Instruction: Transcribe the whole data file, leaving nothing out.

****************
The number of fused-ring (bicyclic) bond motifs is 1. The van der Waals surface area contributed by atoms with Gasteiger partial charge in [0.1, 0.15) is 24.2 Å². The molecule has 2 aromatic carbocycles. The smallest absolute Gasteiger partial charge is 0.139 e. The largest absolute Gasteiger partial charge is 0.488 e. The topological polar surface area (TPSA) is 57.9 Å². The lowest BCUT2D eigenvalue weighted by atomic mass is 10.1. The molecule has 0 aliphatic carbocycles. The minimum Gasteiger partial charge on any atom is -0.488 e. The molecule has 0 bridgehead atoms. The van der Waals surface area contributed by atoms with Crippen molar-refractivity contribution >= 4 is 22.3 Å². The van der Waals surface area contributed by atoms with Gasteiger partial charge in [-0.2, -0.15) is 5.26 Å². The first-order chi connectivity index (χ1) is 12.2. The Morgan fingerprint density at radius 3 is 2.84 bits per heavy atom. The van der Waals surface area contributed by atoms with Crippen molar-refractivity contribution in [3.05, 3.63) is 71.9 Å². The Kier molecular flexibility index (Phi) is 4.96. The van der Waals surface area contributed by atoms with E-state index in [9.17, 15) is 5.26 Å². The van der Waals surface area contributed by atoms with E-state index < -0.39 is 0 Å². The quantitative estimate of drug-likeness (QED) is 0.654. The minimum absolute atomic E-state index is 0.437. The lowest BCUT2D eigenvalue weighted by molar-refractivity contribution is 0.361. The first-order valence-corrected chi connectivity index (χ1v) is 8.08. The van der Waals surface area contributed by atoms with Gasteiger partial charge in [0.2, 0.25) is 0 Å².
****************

The number of fused-ring (bicyclic) bond motifs is 1. The van der Waals surface area contributed by atoms with Gasteiger partial charge in [0.1, 0.15) is 24.2 Å². The molecule has 2 aromatic carbocycles. The smallest absolute Gasteiger partial charge is 0.139 e. The largest absolute Gasteiger partial charge is 0.488 e. The topological polar surface area (TPSA) is 57.9 Å². The lowest BCUT2D eigenvalue weighted by atomic mass is 10.1. The molecule has 0 aliphatic carbocycles. The minimum Gasteiger partial charge on any atom is -0.488 e. The molecule has 0 bridgehead atoms. The van der Waals surface area contributed by atoms with Crippen molar-refractivity contribution >= 4 is 22.3 Å². The van der Waals surface area contributed by atoms with Gasteiger partial charge in [-0.2, -0.15) is 5.26 Å². The first-order chi connectivity index (χ1) is 12.2. The Morgan fingerprint density at radius 3 is 2.84 bits per heavy atom. The van der Waals surface area contributed by atoms with Crippen molar-refractivity contribution in [3.05, 3.63) is 71.9 Å². The Kier molecular flexibility index (Phi) is 4.96. The van der Waals surface area contributed by atoms with E-state index in [9.17, 15) is 5.26 Å². The van der Waals surface area contributed by atoms with E-state index < -0.39 is 0 Å². The quantitative estimate of drug-likeness (QED) is 0.654. The minimum absolute atomic E-state index is 0.437. The lowest BCUT2D eigenvalue weighted by molar-refractivity contribution is 0.361. The first-order valence-corrected chi connectivity index (χ1v) is 8.08. The van der Waals surface area contributed by atoms with Gasteiger partial charge in [0.2, 0.25) is 0 Å².